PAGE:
The Experimental Sounding Rocket Association (ESRA) is a non-profit organization that began in 2003 with the mission to promote rocket engineering among universities worldwide. They began the Intercollegiate Rocket Engineering Competition (IREC) in 2006, which has recently found its home at Spaceport America in Las Cruces, New Mexico, and is now more commonly referred to as the Spaceport America Cup. Teams are scored based on their ability to reach their target altitude, their quality of design, the ingenuity and execution of an experimental payload, and even their sportsmanship during the competition. Since 2014, Oregon State University has competed at IREC competitions, with many years of success in various categories on our website: https://osuaiaa.com/esra.
This year, our team was tasked to design, fabricate, and launch a solid SRAD rocket with the target altitude of 30,000 ft abv. SRAD (student researched and designed) rockets have a motor designed and built by the team, whereas many teams choose to fly COTS (commercial off-the-shelf) motors. We successfully built a 60 inch long O-class solid motor with a Hydroxyl-Terminated Polybutadiene (HTPB) binder with aluminum fuel and Ammonium Perchlorate oxidizer. The fuel was tested in subscale and fullscale static fires over the course of the year, but in late March, we had a catastrophic failure during a fullscale test fire, as seen in this video. Many motor components were damaged beyond repair, and the odds of us pulling together a successful test fire with new components before competition seemed bleak. However, the team rallied and put in countless hours to identify the cause, mix new propellant, acquire more funding, and construct a new motor. Just one month later, the team had a perfect test fire, watch here.
There were 95 teams representing 16 different countries at the Spaceport America Cup this year, totaling 1300 participants. Of those, 30 competed in the 30k competition, 13 competed with an SRAD rocket, and 8 used solid fuel.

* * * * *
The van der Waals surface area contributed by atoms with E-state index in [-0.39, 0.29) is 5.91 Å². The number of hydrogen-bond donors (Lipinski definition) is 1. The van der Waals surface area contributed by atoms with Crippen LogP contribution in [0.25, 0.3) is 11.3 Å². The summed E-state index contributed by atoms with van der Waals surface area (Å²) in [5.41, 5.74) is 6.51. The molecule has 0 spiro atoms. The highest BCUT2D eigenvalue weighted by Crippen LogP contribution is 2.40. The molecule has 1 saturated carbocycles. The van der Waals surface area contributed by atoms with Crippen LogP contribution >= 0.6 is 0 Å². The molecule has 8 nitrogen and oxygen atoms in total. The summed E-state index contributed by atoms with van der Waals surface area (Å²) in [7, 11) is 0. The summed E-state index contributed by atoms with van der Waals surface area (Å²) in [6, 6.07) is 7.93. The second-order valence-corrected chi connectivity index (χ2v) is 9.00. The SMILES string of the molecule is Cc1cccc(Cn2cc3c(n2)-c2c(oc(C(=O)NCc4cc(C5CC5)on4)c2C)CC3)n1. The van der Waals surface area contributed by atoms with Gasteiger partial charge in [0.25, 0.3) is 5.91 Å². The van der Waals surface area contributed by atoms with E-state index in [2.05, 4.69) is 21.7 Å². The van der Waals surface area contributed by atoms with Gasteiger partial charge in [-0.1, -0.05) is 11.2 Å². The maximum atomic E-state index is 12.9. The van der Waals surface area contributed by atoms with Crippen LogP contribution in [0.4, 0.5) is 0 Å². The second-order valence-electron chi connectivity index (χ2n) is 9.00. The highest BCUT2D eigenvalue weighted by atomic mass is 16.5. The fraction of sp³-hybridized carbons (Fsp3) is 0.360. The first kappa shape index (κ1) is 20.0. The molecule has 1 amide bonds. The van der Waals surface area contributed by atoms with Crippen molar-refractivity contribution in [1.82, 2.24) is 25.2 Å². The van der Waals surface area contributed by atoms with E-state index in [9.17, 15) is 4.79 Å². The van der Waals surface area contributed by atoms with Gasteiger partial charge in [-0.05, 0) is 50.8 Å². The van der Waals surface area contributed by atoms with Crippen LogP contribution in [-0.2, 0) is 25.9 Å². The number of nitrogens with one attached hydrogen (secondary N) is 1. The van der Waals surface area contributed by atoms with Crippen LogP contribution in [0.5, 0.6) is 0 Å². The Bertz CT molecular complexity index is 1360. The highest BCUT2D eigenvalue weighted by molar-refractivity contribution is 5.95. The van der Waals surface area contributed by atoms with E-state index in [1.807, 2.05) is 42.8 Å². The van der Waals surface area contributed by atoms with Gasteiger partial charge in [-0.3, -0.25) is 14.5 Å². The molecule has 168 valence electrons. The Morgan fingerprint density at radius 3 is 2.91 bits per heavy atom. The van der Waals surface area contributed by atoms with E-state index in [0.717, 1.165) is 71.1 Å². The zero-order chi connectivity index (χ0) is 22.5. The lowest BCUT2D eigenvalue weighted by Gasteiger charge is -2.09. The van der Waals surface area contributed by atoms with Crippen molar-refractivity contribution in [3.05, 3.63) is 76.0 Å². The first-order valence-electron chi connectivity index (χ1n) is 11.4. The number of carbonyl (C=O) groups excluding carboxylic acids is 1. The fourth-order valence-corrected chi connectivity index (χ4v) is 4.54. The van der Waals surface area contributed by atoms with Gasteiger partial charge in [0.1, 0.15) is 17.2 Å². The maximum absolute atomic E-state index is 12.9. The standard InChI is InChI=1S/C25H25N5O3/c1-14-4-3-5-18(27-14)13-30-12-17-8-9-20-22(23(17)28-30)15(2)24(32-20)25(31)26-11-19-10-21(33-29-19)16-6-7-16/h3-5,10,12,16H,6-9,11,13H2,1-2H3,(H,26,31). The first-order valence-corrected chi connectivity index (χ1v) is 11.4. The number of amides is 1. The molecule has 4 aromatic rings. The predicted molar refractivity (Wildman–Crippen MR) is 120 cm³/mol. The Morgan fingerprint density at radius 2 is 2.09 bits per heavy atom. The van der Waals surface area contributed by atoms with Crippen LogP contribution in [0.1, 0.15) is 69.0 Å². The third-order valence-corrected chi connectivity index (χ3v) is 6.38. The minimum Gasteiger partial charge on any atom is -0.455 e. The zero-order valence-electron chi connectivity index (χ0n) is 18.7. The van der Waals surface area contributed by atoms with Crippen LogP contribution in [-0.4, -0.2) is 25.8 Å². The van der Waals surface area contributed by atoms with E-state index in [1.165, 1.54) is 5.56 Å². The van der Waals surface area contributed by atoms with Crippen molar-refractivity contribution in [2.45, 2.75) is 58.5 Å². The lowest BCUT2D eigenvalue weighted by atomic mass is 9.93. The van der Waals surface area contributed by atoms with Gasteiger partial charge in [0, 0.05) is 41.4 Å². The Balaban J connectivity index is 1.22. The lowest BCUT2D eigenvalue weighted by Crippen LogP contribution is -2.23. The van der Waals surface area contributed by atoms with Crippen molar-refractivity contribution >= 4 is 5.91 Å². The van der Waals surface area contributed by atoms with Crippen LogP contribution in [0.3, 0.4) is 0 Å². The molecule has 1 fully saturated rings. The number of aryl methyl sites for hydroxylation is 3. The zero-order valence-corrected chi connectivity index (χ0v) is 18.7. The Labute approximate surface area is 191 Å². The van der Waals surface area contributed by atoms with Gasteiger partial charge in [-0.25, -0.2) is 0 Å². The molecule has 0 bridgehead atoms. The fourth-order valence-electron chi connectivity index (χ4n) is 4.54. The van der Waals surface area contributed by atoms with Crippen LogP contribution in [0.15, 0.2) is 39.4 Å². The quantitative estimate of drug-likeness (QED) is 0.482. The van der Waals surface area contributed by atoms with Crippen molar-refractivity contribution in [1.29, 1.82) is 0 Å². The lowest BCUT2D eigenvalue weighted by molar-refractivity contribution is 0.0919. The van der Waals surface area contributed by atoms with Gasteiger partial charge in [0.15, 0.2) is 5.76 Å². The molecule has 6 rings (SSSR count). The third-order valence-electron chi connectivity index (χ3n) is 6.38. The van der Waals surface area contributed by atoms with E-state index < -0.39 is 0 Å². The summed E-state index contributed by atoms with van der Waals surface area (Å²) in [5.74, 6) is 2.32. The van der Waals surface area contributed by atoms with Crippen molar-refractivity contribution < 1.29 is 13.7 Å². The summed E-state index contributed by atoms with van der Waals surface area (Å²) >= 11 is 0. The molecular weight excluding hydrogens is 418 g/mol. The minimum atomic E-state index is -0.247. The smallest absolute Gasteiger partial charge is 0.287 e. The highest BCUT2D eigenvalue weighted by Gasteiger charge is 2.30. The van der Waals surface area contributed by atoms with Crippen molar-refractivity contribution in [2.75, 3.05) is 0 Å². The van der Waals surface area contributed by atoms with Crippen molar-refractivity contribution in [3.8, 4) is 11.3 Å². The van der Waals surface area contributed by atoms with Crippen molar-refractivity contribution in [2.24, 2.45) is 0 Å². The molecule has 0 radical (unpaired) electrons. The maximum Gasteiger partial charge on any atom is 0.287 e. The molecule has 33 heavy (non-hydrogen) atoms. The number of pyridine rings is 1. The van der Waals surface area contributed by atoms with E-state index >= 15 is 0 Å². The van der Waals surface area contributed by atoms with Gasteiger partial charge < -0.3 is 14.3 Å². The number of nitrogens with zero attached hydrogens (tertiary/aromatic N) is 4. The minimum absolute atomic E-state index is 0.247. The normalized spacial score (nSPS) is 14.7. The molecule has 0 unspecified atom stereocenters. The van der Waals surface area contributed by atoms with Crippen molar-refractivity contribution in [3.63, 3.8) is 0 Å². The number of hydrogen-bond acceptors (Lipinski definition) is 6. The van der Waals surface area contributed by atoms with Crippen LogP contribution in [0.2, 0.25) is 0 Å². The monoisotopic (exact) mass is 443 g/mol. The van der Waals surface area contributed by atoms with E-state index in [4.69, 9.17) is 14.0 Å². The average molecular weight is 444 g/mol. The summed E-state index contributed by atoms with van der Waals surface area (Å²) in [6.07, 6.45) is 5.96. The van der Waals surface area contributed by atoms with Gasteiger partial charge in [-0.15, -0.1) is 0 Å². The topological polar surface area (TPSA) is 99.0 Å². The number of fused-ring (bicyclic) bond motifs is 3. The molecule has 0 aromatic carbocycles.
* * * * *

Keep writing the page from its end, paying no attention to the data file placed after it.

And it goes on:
Our rocket was named Initium Novum (meaning New Beginnings). The upper and lower body tubes of the rocket were made by Innovative Composites Engineering. The lower body tube is filament-wound carbon fiber, which is able to withstand the heat surrounding the motor, weaved into reinforced fiberglass, which allows the motor beacon attached to the top of the motor to communicate with ground control. The upper body tube is also fiberglass for the same purpose of communication. The nose cone of the rocket was repurposed from a previous team and heavily refurbished. The coupler section, built by Miles Fiberglass & Composites and Composites Universal Group, is made of pre-impregnated fiberglass sheets. The coupler connects the upper and lower body tubes, and it must resist significant bending forces to keep the rocket rigid during flight. This section also holds the avionics bay, which includes all computer systems that track altitude, send GPS coordinates, and trigger ejection. When the rocket reaches 30,000 ft, a black powder ejection charge causes separation in the middle of the rocket and releases the drogue parachute, which slows the rocket’s descent. At 1500 ft, a second ejection charge causes the nose cone to separate and eject the larger, main parachute, which slows the rocket to the appropriate landing speed.
One of the other major components of our rocket is the experimental payload, which is deployed from the rocket during main parachute ejection. Our payload subteam designed a “Farm Bot,” which would be carried by its own parachute away from the rocket; land; plant, water, and fertilize seeds; and track environmental conditions on the ground. The Farm Bot also contains altimeter and GPS components so that it can be recovered.
After numerous weekends of bad weather following the completion of the rocket, we were finally able to successfully test launch in Brothers, Oregon on June 13th. Play the full video (Left) The rocket and payload were recovered with no damages, and the video only showed some minor adjustments that needed to be made prior to competition. The team was ecstatic.
There were 95 teams representing 16 different countries at the Spaceport America Cup this year, totaling 1300 participants. Of those, 30 competed in the 30k competition, 13 competed with an SRAD rocket, and 8 used solid fuel. The week became rather stressful as thunderheads rolled in, and an entire launch day following a deluge had to be cancelled due to impassable dirt roads. Come Thursday, our team was one of the first at the 5am gate opening. All of the rocket assembly must happen on the launch site, so integration began at dawn and continued into the afternoon. During final comms testing with the avionics bay, we had some minor electronic issues that set us back from final assembly. However, we were able to be part of the day’s last handful of launches, as a storm was beginning to approach.
Some administrative setbacks caused final scores to be released nearly two weeks after competition, but amidst all of the chaos of the launch, OSU had a very successful week. Because of our accuracy in our flight, we were runner up for the 30k SRAD Solid award, and we got a perfect score for design and very good marks for our technical report. While the launch came with an unfortunate series of events, we are very thankful we proved the ability of the rocket’s performance through testing, and we were praised for carrying the OSU legacy of skillful and thoughtful design and construction.
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